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Tunnel Vision

Timing is everything. The right move at the wrong time is the wrong move.—Rener Gracie

One of the most common phenomena while rolling is tunnel vision. We get so fixated on one pathway that we don’t see other possibilities. Often, we repeatedly force our will, despite the inefficiency and low probability of that tactic.

In BJJ, windows of opportunity continually open and close. A hallmark of an advanced player is their ability to gauge when a window begins to open, and only then attempt a technique. The moment the window begins closing they move on.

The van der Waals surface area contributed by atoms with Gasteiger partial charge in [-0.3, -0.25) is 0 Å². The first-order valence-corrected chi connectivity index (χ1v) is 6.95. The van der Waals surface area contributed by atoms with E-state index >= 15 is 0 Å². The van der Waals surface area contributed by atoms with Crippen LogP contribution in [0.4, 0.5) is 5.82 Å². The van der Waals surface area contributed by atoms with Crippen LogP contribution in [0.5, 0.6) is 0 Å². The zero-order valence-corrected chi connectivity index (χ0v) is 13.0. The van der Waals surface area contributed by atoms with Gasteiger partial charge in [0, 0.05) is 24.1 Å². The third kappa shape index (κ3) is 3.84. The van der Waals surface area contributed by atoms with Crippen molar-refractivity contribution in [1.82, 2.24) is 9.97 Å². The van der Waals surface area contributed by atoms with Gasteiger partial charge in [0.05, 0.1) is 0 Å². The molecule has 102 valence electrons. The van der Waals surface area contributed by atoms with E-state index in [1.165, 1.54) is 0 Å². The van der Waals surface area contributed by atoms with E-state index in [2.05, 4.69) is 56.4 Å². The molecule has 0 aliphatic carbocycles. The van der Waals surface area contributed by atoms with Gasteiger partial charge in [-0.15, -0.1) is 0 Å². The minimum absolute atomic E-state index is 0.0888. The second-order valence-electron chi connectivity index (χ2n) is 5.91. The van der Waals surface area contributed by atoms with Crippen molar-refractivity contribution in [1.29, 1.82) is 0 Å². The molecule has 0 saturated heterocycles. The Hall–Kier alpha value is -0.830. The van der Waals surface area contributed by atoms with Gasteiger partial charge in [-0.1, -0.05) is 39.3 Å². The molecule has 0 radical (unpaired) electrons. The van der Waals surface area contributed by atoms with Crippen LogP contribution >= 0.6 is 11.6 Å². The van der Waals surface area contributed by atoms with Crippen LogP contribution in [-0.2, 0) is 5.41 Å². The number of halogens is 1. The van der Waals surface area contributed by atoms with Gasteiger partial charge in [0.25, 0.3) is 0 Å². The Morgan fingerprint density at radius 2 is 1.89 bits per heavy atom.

Here’s John Danaher:

Probably one of the surest ways to hinder performance is to select a given move and push hard to complete it LONG AFTER THE OPPORTUNITY FOR IT HAS PASSED. So often in a sparring session or match we develop a tunnel vision that limits our outlook to an extent where it harms performance. A MAN WITH A THOUSAND TECHNIQUES CAN BE REDUCED TO A ONE TRICK PONY IF HE SEES ONLY ONE POSSIBILITY IN FRONT OF HIM.

How do we train ourselves to avoid fixation? I don’t have a complete answer, but I think it involves:

1. Learning how to relax and breathe so we can think and observe at a pace that allows us to problem-solve effectively.

2. Letting go of our ego—not being committed to any particular outcome.

Every time you change positions, count to ten. If you’re still holding the position, let it go and move onto something else, even if in doing so you end up in a worse position. Long term your game will improve faster than if you held on for dear life.

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